Cotton had been king until the period of 1914 to 1929 when the price dropped out of the cotton market partially because synthetic fabrics like rayon became popular for dresses and undergarments. With the drop in the price of cotton even more companies began using cotton sacking as packaging.I am pretty sure that the fabric on the left will be the one that I build my next quilt around, but until then (I have two to finish first!), I will enjoy keeping it on a shelf where I can look at it often.
Initially these bags were plain unbleached cotton with product brands printed on them. In order for women to use these bags they first had to remove the label. Housewives used such methods as soaking the brand in kerosene or rubbing it with unsalted lard then washing it with lye soap.
In spite of their efforts the entire brand label didn’t always get removed and sometimes it didn't seem worth the bother especially for making undergarments.
It took a while for feed and flour sack manufacturers to realize how popular these sacks had become with women. Eventually they saw a great opportunity for promoting the use of feedsacks. First feed sacks began to be sold in colors then around 1925 colorful prints for making dresses, aprons, shirts and children’s clothing began to appear in stores. Manufacturers began to paste on paper labels making it far easier to remove them.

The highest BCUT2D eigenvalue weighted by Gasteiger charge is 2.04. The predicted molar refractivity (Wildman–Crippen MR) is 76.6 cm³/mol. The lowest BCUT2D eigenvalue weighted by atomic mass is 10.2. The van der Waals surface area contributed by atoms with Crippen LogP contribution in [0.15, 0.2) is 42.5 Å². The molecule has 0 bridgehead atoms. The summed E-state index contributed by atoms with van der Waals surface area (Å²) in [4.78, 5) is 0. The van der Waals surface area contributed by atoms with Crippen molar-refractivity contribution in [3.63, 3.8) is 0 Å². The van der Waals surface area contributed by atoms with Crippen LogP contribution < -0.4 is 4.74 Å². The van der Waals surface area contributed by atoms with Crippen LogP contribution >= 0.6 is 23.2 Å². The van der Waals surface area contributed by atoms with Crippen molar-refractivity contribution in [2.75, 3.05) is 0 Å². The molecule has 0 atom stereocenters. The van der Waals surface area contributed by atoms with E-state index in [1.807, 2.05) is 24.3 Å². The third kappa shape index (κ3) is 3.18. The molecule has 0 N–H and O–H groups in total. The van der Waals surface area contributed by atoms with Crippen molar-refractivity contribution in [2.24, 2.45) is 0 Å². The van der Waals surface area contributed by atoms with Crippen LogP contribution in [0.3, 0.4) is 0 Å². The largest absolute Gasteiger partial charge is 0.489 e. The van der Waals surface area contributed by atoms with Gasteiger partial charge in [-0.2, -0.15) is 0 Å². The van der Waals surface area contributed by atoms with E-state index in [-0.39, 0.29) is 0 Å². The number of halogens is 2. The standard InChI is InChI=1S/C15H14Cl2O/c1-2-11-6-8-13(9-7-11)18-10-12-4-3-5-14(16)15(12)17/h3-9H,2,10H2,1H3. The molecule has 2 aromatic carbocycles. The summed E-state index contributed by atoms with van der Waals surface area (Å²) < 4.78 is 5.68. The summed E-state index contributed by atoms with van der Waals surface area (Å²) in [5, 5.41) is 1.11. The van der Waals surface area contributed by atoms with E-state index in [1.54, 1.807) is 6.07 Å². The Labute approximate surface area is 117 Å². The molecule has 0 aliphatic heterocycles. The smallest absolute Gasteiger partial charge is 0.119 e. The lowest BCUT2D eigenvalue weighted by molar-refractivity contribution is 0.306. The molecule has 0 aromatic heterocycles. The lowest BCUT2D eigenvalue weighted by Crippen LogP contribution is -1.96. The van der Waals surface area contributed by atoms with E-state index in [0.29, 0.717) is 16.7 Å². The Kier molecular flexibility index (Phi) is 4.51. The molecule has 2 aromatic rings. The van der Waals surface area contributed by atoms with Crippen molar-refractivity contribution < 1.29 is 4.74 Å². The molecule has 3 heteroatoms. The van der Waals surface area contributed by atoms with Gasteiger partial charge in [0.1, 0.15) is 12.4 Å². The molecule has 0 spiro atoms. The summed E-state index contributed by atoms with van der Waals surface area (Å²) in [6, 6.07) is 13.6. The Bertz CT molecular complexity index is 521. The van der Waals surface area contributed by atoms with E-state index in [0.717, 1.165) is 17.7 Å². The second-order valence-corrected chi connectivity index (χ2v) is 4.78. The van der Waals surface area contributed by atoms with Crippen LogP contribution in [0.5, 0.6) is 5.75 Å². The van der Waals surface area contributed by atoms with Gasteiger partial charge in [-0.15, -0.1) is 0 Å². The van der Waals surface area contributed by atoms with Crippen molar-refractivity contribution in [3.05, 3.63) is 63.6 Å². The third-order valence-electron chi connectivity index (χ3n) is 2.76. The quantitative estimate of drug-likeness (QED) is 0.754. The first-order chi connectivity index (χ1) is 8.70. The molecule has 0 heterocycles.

By the late 1930s there was heated competition to produce the most attractive and desirable prints. Artists were hired to design these prints. This turned out to be a great marketing ploy as women picked out flour, sugar, beans, rice, cornmeal and even the feed and fertilizer for the family farm based on which fabrics they desired. Some sacks displayed lovely border prints for pillowcases like the above print. Scenic prints like the one below were also popular. Manufacturers even made pre-printed patterns for dolls, stuffed animals, appliqué and quilt blocks.
By the 1950s paper bags cost much less than cotton sacks. Companies began to switch over to this less expensive packaging.
And so you can see what Amana, the biggest of the six villages, looks like, here you go...
If you're ever passing through Iowa and see the signs off of 80 for Amana around mealtime, swing through and have yourself a brat with spicy mustard and a side of brown bread.